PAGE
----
The International Monetary Fund (IMF) on Wednesday flagged Israel's proposed judiciary reforms as a significant downside risk to the economy that could tighten financial conditions and hinder investment, consumption and long-term growth.
Israel needed to permanently reduce uncertainty around the reforms with a "politically sustainable solution that is clearly communicated and well understood both domestically and abroad," the IMF said in a statement issued at the end of an "Article IV" staff mission to Jerusalem.
Prime Minister Benjamin Netanyahu's hard-right coalition government has proposed sweeping changes that would limit the Supreme Court's power to rule against the legislature and the executive branch, while giving ministers more power in appointing judges.
The plan has sparked domestic protests and caused alarm among Israel's Western allies over its potential to weaken the rule of law.
Netanyahu says the reforms are seeking a better balance between the different branches of government, but has agreed to delay the overhaul to try to negotiate a middle ground.
"Absent the emergence of a durable and politically sustainable solution, continued uncertainty could significantly increase the price of risk in the economy, tightening financial conditions and hindering investment and consumption, with potential repercussions for growth, also in the longer term," the IMF said.
It added: "As in any country, maintaining strength of the rule of law would be important for economic success."
Protest organizers from the Israeli hi-tech sector responded to IMF's flagging, saying that "every day that goes by without the nixing of the judicial reform is another day in which the government is knowingly contributing to the collapse of the Israeli economy and hi-tech sector. Financial institutions around the world have lost their faith in Israel.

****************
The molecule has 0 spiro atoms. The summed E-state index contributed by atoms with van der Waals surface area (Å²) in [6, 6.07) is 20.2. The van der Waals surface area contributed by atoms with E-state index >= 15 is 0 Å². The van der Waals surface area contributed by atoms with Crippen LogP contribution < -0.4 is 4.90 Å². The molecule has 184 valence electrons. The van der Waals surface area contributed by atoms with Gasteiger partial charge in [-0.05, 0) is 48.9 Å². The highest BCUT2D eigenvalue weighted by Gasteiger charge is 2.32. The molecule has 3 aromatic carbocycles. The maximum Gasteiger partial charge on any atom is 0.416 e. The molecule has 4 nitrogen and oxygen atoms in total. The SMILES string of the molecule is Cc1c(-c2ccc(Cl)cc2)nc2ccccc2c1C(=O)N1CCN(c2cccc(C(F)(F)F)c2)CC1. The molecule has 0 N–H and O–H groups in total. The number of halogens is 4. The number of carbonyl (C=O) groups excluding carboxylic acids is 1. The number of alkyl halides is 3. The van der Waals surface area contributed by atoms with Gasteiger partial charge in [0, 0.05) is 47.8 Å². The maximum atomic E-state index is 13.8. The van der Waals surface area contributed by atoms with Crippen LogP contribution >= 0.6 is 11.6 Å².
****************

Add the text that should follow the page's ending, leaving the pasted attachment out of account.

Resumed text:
"The damage is long-term and every citizen will feel it in our defense, health and education budgets," the protesters argued.
Moody's Investors Service lowered its Israel's A1 sovereign credit rating outlook
The comments come after Moody's Investors Service last month lowered its Israel's A1 sovereign credit rating outlook to stable from positive, citing the reforms.
The IMF review gave Israel strong marks for its economic policies and management, saying that its GDP growth would slow to 2.5% in 2023 from "remarkable" 6.5% growth in 2022. It added that public debt-to-GDP levels had returned to pre-COVID levels, its international reserves were ample, and its banking sector had adequate capital and liquidity buffers.
The IMF added that Israel's monetary policy stance should remain tight given a tight labor market and headline inflation above the central bank's target range.